Educators use this taxonomy to measure how well a student has met the objectives of the educational program. Each level is higher in terms of mastery. As college students, you should be striving to reach the highest level you can in each of your courses. For most undergraduate courses, Level 4 will be adequate but not outstanding. Outstanding undergraduate students will reach Level 5 and occasionally Level 6. — Professor Overton
Level 1: Knowledge observation and recall of information
list, define, tell, describe, identify, show, label, collect, examine, tabulate, quote, name, who, when, where, etc.
Level 2: Comprehension understanding information
summarize, describe, interpret, contrast, predict, associate, distinguish, estimate, differentiate, discuss, extend
Level 3: Application use information
apply, demonstrate, calculate, complete, illustrate, show, solve, examine, modify, relate, change, classify, experiment, discover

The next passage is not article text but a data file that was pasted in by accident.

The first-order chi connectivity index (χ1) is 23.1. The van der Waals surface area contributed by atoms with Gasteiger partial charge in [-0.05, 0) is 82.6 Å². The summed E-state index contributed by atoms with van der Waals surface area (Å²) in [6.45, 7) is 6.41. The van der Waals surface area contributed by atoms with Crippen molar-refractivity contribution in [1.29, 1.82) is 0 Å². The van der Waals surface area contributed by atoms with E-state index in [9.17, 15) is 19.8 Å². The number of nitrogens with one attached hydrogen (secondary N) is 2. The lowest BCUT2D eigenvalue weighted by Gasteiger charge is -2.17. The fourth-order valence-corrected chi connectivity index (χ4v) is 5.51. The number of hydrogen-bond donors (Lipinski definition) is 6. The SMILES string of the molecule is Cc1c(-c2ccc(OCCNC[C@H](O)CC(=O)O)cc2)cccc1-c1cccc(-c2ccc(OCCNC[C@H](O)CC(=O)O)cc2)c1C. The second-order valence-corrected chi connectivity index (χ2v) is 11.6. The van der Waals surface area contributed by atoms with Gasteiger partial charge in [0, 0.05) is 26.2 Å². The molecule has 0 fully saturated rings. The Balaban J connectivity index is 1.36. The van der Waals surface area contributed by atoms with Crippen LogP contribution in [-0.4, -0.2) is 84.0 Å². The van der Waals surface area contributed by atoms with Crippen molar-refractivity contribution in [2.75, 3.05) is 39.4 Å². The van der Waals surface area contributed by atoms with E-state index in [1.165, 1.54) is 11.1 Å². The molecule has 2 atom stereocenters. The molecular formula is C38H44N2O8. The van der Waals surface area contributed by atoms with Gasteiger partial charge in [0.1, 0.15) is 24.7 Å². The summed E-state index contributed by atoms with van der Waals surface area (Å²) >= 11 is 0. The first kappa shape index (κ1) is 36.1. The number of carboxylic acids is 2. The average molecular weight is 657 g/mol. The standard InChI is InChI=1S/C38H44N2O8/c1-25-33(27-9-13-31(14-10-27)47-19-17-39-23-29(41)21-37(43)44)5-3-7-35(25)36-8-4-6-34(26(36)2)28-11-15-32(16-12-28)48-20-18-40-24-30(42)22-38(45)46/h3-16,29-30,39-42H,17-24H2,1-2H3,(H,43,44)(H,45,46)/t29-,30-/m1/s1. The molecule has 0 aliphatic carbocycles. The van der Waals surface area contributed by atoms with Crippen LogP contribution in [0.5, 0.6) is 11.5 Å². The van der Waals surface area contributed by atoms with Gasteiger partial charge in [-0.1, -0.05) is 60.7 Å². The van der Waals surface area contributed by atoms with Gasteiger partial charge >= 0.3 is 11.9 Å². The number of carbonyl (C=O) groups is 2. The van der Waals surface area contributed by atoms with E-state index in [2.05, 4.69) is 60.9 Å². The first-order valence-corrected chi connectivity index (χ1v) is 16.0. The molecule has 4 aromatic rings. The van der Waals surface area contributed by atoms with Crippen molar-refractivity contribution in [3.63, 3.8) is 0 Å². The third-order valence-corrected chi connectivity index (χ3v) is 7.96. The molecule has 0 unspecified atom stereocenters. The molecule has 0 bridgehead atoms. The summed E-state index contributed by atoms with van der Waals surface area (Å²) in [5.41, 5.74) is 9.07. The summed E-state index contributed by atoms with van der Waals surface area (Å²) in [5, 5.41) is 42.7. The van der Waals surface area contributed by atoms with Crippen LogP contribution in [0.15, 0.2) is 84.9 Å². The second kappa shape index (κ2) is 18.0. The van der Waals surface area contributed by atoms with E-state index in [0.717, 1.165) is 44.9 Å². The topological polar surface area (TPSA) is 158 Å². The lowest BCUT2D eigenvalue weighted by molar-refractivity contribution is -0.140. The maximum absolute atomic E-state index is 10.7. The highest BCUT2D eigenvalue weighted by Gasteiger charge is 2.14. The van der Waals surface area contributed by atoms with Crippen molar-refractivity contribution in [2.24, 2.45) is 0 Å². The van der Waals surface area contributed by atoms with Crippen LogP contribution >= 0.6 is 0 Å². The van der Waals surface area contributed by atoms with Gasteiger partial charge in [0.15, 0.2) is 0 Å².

Level 4: Analysis seeing patterns
analyze, separate, order, explain, connect, classify, arrange, divide, compare, select, explain, infer
Level 5: Synthesis use old ideas to create new ones
combine, integrate, modify, rearrange, substitute, plan, create, design, invent, what if?, compose, formulate, prepare, generalize, rewrite
Level 6: Evaluation compare and discriminate between ideas
assess, decide, rank, grade, test, measure, recommend, convince, select, judge, explain, discriminate, support, conclude, compare, summarize
* Adapted from: Bloom, B.S. (Ed.) (1956) Taxonomy of educational objectives: The classification of educational goals: Handbook I, cognitive domain. New York ; Toronto: Longmans, Green.